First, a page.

Pre-Hire Testing and Background Check Advice/Defense
In recent years, the EEOC and plaintiffs’ class action firms have vigorously pursued claims challenging facially-neutral selection and screening practices that can have disparate impact on protected classes. Nilan Johnson Lewis has extensive experience counseling employers regarding their use of pre-employment assessments (including personality tests, skills assessments, and medical exams), criminal background checks, and other talent selection and screening tools, as well as defending them in investigations and litigation arising from those practices.
Our team’s fluency in professional standards from the fields of industrial-organizational psychology and criminology, comfort with statistical analysis, and expertise implementing cutting-edge validation strategies enable us to help our clients implement selection and screening tools that maximize their return on investment while staying out of the EEOC’s and plaintiffs’ sights. We also have extensive experience advising businesses on compliance with the complex framework of federal, state, and local laws regulating selection devices and background checks, including the Uniform Guidelines on Employee Selection Procedures, Fair Credit Reporting Act (FCRA), Title VII, and state and local Ban-the-Box and Fair Chance legislation. If our clients do find themselves the subject of an EEOC investigation or class or individual lawsuit, we bring that same skill and expertise to bear to reduce their exposure and drive favorable resolutions.
- McDade, et al. v. Target Corporation (S.D.N.Y.): Defended a Fortune 50 employer against a nationwide Title VII class claim alleging that its criminal background checks had a disparate impact on African American and Hispanic applicants. Negotiated a settlement that was far lower than comparable claims against other employers.
- EEOC (Chicago Office) v. X Corporation: Defended Fortune 50 employer against a nationwide investigation alleging that the employer’s criminal background check policy violated Title VII. The EEOC agreed to dismiss the underlying charges and not to commence litigation.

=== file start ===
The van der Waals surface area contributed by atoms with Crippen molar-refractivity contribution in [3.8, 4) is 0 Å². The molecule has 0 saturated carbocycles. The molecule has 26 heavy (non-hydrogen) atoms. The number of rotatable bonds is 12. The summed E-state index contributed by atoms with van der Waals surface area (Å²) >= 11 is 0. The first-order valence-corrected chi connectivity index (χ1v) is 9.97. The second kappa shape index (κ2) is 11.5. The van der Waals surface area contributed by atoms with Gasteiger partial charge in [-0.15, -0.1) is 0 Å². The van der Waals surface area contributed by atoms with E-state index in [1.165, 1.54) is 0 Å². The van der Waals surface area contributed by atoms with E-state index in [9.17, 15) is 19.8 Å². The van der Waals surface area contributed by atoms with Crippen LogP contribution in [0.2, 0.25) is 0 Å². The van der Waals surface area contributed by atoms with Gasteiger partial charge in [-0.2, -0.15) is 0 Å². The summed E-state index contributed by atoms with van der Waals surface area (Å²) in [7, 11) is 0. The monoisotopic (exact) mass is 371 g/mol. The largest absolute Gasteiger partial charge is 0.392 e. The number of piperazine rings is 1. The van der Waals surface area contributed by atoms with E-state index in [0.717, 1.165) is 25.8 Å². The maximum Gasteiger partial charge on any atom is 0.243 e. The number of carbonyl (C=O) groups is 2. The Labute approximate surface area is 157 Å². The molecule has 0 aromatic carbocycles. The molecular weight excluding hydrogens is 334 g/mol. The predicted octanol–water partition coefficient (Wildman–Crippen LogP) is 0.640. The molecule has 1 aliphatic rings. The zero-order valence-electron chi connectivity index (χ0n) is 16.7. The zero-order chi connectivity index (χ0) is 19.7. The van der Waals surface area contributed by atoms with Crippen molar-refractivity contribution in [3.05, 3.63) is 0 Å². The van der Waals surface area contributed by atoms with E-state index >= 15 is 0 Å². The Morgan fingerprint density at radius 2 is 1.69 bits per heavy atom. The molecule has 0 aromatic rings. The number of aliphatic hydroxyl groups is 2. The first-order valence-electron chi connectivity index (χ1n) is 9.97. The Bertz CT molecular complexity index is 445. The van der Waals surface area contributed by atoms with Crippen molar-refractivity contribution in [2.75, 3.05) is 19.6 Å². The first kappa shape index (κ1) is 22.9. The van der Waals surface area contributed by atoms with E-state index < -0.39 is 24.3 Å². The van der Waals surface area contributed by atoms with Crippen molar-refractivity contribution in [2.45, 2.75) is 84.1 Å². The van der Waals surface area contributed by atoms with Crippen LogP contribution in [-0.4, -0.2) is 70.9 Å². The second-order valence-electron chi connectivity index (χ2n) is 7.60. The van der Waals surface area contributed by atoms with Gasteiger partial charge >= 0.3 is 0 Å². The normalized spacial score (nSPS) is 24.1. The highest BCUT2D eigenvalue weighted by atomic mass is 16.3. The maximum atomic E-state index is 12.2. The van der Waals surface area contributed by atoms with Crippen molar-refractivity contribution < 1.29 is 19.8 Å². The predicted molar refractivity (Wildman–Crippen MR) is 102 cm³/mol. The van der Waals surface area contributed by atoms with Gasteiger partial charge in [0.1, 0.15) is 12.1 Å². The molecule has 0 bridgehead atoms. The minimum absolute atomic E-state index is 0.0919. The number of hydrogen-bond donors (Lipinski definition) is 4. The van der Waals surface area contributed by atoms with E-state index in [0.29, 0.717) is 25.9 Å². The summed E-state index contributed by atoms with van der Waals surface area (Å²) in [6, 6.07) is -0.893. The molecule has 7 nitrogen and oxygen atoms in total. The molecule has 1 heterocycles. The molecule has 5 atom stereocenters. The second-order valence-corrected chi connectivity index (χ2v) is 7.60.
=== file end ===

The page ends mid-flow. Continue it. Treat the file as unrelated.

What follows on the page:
- EEOC (Minneapolis Office) v. Target Corporation (Commissioner’s Charge): Defended Target against a Commissioner’s Charge of discrimination alleging a nationwide class claim. The EEOC claimed that the employer’s pre-employment tests constituted a medical examination in violation of the ADA and had a disparate impact based upon gender, race, and national origin. Negotiated a resolution with the EEOC.
- Wynn, et al. v. Wells Fargo (W.D. Wis.): Defended against a national class action under the Fair Credit Reporting Act. Negotiated individual resolutions with the named plaintiffs, after which the class claims were dismissed.
- Dedering v. Best Buy (W.D. Wash.): Defended Best Buy in a pre-adverse action lawsuit under FCRA and Washington state law. Negotiated individual resolution with the plaintiff.
- Ankarlo v. Wells Fargo (D. Minn.): Defended against a national class action under the Fair Credit Reporting Act. Negotiated an individual resolution with the named plaintiff, after which the class claims were dismissed.
- Martin v. Wells Fargo (E.D.N.Y.): Created ground-breaking precedent expanding FCRA’s investigations exemption. Negotiated individual resolution with the plaintiff.
- Just v. Target Corporation (D. Minn.): Defended against a national FCRA disclosure class action. Prevailed on motion to dismiss. On appeal, consolidated with Freckleton v. Target and negotiated class-wide settlement with no payment on disclosure claims.
- Freckleton v. Target Corporation (D. Md.): Defended against a national class action under the Fair Credit Reporting Act. Negotiated a class-wide settlement with no payment on disclosure claims.
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